Liver function enzymes aspartate aminotransferase (AST) and alanine aminotransferase (ALT) are examples of emerging biomarkers for CVD risk. The AST to ALT has been shown to reflect disease severity in a number of chronic liver diseases, including alcoholic and non-alcoholic liver disease,7 autoimmune liver disease8 and hepatitis C.9 Previous studies10–14 have demonstrated that CVD is the leading cause of death in non-alcoholic fatty liver disease (NAFLD), with higher rates coinciding with higher liver-related mortality over follow-up periods from 10 to 20 years.
The detection and identification of liver disease in the community is limited. Liver disease is asymptomatic until the final stages of cirrhosis. However, using the enzymes in a simple ratio (AST/ALT) or as a component of panel marker tests has been shown to have diagnostic accuracy for significant liver disease.15 ,16 In addition, these surrogates of liver injury improve the prediction of future clinical events including cardiovascular outcomes in patients with liver disease.17 ,18 However, it is still unknown whether the AST/ALT ratio can improve prediction for cardiovascular outcomes in a general primary care population. These simple liver markers are routinely available in primary care, offering potential utility in primary care-based risk prediction models. Therefore, the aim of this study was to evaluate whether the inclusion of AST/ALT ratio improves standard 10-year risk prediction models for CVD in a primary care population.
Data were obtained from the Clinical Practice Research Datalink (CPRD), a cohort of patients with prospectively collected data, derived from anonymised electronic medical records of more than 12 million patients from 681 UK general practices. Approximately 8% of the UK population is included and the database is broadly representative of the UK population.19 Additionally, 55% of the CPRD patients are also linked to secondary care across UK, through Hospital Episode Statistics (HES) database, which document hospital admissions, diagnoses (ICD-10), and treatment received.
Data undergo quality checks and practices are designated as meeting internal quality criteria for research purposes and over 550 peer-reviewed studies have been published from the databases.19 Ethical approval was granted by the CPRD Independent Scientific Advisory Committee (protocol 14_080).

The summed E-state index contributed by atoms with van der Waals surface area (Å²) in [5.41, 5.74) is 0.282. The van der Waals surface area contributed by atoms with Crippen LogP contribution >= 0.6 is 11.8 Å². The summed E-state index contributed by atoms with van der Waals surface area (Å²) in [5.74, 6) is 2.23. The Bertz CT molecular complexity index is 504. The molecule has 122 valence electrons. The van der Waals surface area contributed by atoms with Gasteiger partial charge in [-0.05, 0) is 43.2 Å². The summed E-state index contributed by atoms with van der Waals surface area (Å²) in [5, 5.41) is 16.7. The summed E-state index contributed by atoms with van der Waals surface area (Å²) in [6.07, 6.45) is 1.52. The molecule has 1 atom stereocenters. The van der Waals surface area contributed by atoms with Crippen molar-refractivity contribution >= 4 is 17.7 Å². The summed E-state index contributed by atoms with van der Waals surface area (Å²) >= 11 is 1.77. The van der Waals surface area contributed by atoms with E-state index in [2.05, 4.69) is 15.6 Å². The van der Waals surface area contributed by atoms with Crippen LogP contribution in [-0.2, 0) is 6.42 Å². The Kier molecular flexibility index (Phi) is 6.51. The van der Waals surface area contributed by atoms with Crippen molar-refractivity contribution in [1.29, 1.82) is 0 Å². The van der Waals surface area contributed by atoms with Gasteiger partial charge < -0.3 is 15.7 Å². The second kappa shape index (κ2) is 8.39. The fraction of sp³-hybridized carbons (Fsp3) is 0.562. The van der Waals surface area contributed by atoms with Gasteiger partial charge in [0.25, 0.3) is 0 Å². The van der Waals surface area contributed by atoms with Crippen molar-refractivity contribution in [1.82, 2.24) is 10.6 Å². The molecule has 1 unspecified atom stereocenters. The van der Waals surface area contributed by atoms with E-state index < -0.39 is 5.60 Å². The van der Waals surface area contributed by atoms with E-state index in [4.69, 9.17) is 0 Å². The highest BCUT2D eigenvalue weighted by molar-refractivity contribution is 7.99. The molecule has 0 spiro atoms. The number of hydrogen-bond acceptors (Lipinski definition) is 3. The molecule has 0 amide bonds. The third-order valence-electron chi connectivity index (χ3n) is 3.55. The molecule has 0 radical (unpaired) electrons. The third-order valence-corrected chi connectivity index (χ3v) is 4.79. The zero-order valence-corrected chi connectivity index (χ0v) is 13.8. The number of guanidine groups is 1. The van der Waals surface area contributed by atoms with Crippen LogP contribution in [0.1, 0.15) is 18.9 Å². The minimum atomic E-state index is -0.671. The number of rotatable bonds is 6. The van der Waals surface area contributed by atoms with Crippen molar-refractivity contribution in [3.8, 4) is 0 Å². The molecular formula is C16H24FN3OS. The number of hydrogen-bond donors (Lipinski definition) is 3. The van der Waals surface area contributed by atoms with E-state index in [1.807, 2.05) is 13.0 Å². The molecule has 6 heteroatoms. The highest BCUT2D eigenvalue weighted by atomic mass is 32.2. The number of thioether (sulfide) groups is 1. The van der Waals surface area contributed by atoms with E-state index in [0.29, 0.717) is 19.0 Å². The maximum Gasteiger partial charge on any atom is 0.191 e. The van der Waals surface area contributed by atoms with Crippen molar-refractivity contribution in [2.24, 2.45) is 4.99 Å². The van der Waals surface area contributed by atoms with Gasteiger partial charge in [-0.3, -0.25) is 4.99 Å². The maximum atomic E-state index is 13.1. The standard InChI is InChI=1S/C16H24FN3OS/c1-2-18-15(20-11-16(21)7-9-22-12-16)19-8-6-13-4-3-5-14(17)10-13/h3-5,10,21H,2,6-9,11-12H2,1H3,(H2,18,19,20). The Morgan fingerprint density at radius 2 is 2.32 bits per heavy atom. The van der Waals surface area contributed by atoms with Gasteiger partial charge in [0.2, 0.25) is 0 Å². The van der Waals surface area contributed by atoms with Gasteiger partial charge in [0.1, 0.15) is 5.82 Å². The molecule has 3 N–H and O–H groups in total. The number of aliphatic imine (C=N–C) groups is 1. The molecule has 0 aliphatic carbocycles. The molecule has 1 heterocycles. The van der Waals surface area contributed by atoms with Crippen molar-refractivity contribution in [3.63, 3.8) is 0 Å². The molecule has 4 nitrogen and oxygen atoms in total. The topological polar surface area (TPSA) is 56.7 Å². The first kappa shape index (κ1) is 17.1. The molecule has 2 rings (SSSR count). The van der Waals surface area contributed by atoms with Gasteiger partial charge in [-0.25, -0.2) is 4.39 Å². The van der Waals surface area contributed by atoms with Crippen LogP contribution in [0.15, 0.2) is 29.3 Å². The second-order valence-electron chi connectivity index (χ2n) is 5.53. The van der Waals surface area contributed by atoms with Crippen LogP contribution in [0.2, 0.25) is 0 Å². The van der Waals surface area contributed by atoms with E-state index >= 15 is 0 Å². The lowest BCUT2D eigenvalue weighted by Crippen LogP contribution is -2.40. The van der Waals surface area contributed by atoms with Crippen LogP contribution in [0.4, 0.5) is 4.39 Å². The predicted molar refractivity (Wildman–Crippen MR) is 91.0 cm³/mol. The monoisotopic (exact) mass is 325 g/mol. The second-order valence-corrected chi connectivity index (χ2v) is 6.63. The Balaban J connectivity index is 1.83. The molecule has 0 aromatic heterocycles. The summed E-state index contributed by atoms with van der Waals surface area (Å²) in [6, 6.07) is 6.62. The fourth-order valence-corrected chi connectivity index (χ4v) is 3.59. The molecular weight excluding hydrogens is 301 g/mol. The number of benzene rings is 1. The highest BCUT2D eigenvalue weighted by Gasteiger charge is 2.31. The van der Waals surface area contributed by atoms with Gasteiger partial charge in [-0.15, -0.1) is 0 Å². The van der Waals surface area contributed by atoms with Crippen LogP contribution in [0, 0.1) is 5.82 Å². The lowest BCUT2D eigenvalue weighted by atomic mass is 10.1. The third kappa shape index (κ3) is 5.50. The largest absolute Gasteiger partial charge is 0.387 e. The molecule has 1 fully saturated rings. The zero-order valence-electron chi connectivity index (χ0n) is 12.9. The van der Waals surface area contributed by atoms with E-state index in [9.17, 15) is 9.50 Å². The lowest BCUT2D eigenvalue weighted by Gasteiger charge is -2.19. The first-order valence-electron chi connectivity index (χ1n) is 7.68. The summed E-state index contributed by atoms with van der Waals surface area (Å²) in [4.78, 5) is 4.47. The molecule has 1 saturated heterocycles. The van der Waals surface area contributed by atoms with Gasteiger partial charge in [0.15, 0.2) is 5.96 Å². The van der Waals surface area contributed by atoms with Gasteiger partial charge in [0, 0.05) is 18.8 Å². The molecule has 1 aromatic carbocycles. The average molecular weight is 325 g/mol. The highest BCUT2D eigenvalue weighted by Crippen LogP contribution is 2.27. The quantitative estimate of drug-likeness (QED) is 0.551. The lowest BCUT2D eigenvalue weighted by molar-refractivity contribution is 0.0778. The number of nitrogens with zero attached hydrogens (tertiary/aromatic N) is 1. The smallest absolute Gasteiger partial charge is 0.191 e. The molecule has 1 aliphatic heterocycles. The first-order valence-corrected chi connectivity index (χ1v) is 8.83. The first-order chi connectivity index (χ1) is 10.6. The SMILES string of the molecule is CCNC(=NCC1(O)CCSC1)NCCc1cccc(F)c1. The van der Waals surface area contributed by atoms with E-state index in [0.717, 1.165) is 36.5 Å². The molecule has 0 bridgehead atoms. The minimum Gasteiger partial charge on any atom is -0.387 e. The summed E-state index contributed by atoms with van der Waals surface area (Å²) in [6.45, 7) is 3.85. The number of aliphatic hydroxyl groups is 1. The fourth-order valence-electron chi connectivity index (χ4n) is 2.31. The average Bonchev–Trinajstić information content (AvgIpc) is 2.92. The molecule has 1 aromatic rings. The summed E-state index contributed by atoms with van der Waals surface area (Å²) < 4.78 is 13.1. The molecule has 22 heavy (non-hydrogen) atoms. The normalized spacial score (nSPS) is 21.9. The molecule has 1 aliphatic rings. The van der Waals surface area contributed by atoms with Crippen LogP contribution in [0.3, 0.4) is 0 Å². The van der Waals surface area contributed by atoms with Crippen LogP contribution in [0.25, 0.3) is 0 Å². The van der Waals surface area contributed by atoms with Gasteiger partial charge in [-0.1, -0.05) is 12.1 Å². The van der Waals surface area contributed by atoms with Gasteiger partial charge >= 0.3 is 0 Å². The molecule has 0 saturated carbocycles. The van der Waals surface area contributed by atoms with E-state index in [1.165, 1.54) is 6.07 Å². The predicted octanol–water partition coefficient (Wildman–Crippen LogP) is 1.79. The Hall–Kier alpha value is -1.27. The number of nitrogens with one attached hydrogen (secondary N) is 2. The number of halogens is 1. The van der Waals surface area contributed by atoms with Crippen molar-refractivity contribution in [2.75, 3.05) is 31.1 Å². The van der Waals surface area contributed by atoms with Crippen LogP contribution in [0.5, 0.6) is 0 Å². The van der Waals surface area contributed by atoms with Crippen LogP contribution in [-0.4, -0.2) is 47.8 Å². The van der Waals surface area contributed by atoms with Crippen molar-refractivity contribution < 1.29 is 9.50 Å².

The study population consisted of registered patients at a CPRD General Practice aged between 25 and 84 years (covering the age range of the CVD risk prediction tool) at baseline, with complete AST and ALT measurements recorded within 2 days of one another prior to the baseline date, and who had complete data recorded on seven recognised core risk factors (sex, age, smoking status, systolic blood pressure, blood pressure treatment, total cholesterol (TC) and high-density lipoprotein (HDL) cholesterol) prior to the baseline date. The baseline date was specified as 1 January 2004, which enabled patients to have a 10-year follow-up for estimating 10-year CVD risk. The end of the study period was the most recent date for which data were available (1 January 2014). Patients were excluded if they had a pre-existing history of CVD or inherited lipid disorders prior to baseline, were on lipid lowering drugs prior to baseline, or outside the specified age range at baseline.
The core risk factors for predicting CVD were derived from the variables included in the 10-year Framingham and QRISK2 risk algorithms (table 1). The core factors encompass all eight variables in the Framingham risk algorithm (age, gender, systolic blood pressure, blood pressure treatment, TC, HDL cholesterol, diabetes and smoking). The QRISK2 risk algorithms consists of 14 variables, including all risk factors present in the Framingham, with the addition of body mass index (BMI), family history of premature coronary heart disease (CHD), chronic kidney disease, atrial fibrillation, rheumatoid arthritis, Townsend deprivation score and ethnicity. Blood pressure treatment was classified as a diagnosis of hypertension and at least one current prescription of an antihypertensive agent. The AST/ALT ratio was included as a novel marker to these original risk algorithms. We used these risk factors to derive new sets of regression functions which were calibrated for the CPRD study population, a common approach in risk prediction modelling.20